Is there anything Google can’t do these days? My admiration for the company’s products is tinged by just a hint of conspiracy paranoia that it’s all a prelude to a world takeover.
But seriously, is there anything Google can’t do? It’s already, amongst other things, improved immeasurably the way the world searches the internet, changed the way we use maps, begun digitising the world’s creative resources, forced every website to go 2.0 with the release of sidewiki and is now, apparently, about to kill email with Google Wave.
Looking at language there are plenty of very clever things the company is doing. Although my interest is what these allow you to do in Bengali, for which most require the right fonts, they apply to many other languages as well.
Google’s online Bengali dictionary
First up is Google Dictionary, which as well as allowing you to look up the meaning of words also facilitates their translation from English to 27 other languages and from those languages back to English. It provides definitions and translations of single words, and some phrases, in 28 languages, including Bengali and Hindi, as well as a number of European and other Asian languages.
Looking up a word gives its definition, how it sounds through an embeded audio function and then translates its into your chosen language.
For example, using the Google Dictionary to translate “smile” gives হাসা (hasa), and then two related phrases: “smile at” উপহাস করা (ipōhas kōra) and “smile from ear to ear” 1. বত্রিশপাটি বের করে হাসা (bōtrisōpati ber kōre hasa) 2. কান এঁটো করে হাসা (kan aeto kōre hasa). Note, however, that words are only given in Bengali script – the transliterations in brackets I added.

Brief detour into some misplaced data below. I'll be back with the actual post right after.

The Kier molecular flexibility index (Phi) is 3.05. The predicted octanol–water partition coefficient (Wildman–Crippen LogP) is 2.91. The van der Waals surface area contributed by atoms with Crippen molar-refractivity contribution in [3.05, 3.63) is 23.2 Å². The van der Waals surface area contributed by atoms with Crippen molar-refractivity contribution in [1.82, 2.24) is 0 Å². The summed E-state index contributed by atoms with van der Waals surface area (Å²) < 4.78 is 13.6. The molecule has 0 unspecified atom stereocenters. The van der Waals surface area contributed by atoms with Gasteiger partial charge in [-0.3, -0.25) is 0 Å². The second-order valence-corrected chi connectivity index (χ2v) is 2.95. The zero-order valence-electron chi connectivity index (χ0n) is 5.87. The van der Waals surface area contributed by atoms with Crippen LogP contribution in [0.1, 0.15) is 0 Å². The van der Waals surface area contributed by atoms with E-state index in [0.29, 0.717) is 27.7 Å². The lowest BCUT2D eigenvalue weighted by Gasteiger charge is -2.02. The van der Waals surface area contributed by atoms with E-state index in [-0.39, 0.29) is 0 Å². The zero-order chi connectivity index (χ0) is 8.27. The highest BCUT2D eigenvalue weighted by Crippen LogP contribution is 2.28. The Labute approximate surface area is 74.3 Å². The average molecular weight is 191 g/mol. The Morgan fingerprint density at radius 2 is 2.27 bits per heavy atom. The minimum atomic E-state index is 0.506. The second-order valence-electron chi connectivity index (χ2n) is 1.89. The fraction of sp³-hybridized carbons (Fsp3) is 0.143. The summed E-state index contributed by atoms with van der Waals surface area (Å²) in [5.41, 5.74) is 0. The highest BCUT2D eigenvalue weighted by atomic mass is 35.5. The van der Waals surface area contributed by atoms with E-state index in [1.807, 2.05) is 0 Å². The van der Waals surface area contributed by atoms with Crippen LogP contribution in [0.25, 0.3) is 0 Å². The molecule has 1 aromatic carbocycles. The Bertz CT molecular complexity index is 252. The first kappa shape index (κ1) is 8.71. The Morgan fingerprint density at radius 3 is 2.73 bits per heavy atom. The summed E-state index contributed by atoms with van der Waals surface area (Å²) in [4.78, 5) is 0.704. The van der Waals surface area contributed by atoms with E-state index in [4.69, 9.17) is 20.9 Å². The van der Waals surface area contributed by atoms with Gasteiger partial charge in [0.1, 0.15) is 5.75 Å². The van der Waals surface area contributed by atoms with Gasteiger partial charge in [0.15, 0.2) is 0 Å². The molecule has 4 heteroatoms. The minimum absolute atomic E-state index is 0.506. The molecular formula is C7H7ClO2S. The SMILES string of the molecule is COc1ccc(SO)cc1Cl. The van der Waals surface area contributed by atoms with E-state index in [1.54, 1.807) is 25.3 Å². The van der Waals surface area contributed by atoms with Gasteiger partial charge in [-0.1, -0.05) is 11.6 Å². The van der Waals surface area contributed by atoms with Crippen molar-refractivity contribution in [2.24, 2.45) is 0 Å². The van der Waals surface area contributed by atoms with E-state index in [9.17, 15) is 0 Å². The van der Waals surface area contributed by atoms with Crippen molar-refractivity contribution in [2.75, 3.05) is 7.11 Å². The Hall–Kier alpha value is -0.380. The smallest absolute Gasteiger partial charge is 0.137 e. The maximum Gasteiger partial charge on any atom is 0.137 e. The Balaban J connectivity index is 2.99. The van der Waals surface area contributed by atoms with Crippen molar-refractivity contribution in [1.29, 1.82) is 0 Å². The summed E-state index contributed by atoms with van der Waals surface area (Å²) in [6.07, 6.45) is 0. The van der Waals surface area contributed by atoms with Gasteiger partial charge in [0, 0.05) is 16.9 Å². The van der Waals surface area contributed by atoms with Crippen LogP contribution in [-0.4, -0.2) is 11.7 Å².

Google’s online Bengali transliteration
On the subject of transliteration, there’s a Google tool for this too. Google’s easy to use Indic Transliteration allows words to be typed in roman script and then automatically converts them to one of 11 Indian language scripts. The languages thus supported are Bengali, Hindi, Gujarati, Kannada, Malayalam, Marathi, Nepali, Punjabi, Tamil, Telegu and Urdu.
Transliteration is different from translation.Translation converts a word’s meaning from one language to another; transliteration converts a word’s presentation from one script to another (e.g. the Roman script English is written in to Bengali script).
So, if you use Google’s Indic Transliteration for “am” the Bengali word for mango, it turns “am” into “আম”, but if you type “mango” you get “মান্য” (literally mango, not a translation of it).
There are a couple of tools that can be used with Indic Transliteration. If you have an iGoogle homepage via a Google account then Indic Transliteration can also be added as one of the featured modules there.
But that’s quite enough cheerleading for Mountain View for one day.